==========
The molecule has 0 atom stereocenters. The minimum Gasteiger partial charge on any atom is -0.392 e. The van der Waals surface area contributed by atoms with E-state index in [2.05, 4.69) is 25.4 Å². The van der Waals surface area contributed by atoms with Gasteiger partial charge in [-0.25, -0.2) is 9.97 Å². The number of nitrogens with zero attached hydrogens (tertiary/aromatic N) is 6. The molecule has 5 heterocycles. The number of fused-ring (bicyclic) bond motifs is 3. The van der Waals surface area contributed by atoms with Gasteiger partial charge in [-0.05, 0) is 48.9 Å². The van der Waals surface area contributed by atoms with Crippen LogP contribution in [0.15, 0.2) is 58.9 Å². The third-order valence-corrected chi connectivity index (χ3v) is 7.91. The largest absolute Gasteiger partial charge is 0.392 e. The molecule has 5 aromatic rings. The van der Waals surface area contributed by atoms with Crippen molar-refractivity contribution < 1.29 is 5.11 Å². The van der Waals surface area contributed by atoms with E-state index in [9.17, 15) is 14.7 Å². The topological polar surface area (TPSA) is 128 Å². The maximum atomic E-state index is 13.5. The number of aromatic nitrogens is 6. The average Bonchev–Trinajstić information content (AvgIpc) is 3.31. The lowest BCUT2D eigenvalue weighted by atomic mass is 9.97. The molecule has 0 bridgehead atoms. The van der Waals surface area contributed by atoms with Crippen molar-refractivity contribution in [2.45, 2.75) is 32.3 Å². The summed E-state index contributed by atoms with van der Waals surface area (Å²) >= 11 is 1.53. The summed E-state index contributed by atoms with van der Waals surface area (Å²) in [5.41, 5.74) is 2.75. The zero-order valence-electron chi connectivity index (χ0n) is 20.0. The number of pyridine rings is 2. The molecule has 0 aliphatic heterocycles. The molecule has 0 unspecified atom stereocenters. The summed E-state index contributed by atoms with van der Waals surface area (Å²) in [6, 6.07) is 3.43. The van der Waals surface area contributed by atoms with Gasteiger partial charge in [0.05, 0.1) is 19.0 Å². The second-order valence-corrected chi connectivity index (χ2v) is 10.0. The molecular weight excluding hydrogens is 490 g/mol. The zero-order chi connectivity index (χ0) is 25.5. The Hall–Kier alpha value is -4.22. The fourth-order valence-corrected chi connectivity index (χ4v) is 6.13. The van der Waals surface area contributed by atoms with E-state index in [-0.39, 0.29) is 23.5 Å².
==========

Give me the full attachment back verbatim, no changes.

The molecule has 0 atom stereocenters. The minimum Gasteiger partial charge on any atom is -0.392 e. The van der Waals surface area contributed by atoms with E-state index in [2.05, 4.69) is 25.4 Å². The van der Waals surface area contributed by atoms with Gasteiger partial charge in [-0.25, -0.2) is 9.97 Å². The number of nitrogens with zero attached hydrogens (tertiary/aromatic N) is 6. The molecule has 5 heterocycles. The number of fused-ring (bicyclic) bond motifs is 3. The van der Waals surface area contributed by atoms with Gasteiger partial charge in [-0.05, 0) is 48.9 Å². The van der Waals surface area contributed by atoms with Crippen LogP contribution in [0.15, 0.2) is 58.9 Å². The third-order valence-corrected chi connectivity index (χ3v) is 7.91. The largest absolute Gasteiger partial charge is 0.392 e. The molecule has 5 aromatic rings. The van der Waals surface area contributed by atoms with Crippen molar-refractivity contribution < 1.29 is 5.11 Å². The van der Waals surface area contributed by atoms with E-state index in [9.17, 15) is 14.7 Å². The topological polar surface area (TPSA) is 128 Å². The maximum atomic E-state index is 13.5. The number of aromatic nitrogens is 6. The average Bonchev–Trinajstić information content (AvgIpc) is 3.31. The lowest BCUT2D eigenvalue weighted by atomic mass is 9.97. The molecule has 0 bridgehead atoms. The van der Waals surface area contributed by atoms with Crippen molar-refractivity contribution in [2.45, 2.75) is 32.3 Å². The summed E-state index contributed by atoms with van der Waals surface area (Å²) >= 11 is 1.53. The summed E-state index contributed by atoms with van der Waals surface area (Å²) in [5.41, 5.74) is 2.75. The zero-order valence-electron chi connectivity index (χ0n) is 20.0. The number of pyridine rings is 2. The molecule has 0 aliphatic heterocycles. The molecule has 0 unspecified atom stereocenters. The summed E-state index contributed by atoms with van der Waals surface area (Å²) in [6, 6.07) is 3.43. The van der Waals surface area contributed by atoms with Gasteiger partial charge in [0.05, 0.1) is 19.0 Å². The second-order valence-corrected chi connectivity index (χ2v) is 10.0. The molecular weight excluding hydrogens is 490 g/mol. The zero-order chi connectivity index (χ0) is 25.5. The Hall–Kier alpha value is -4.22. The fourth-order valence-corrected chi connectivity index (χ4v) is 6.13. The van der Waals surface area contributed by atoms with E-state index in [-0.39, 0.29) is 23.5 Å².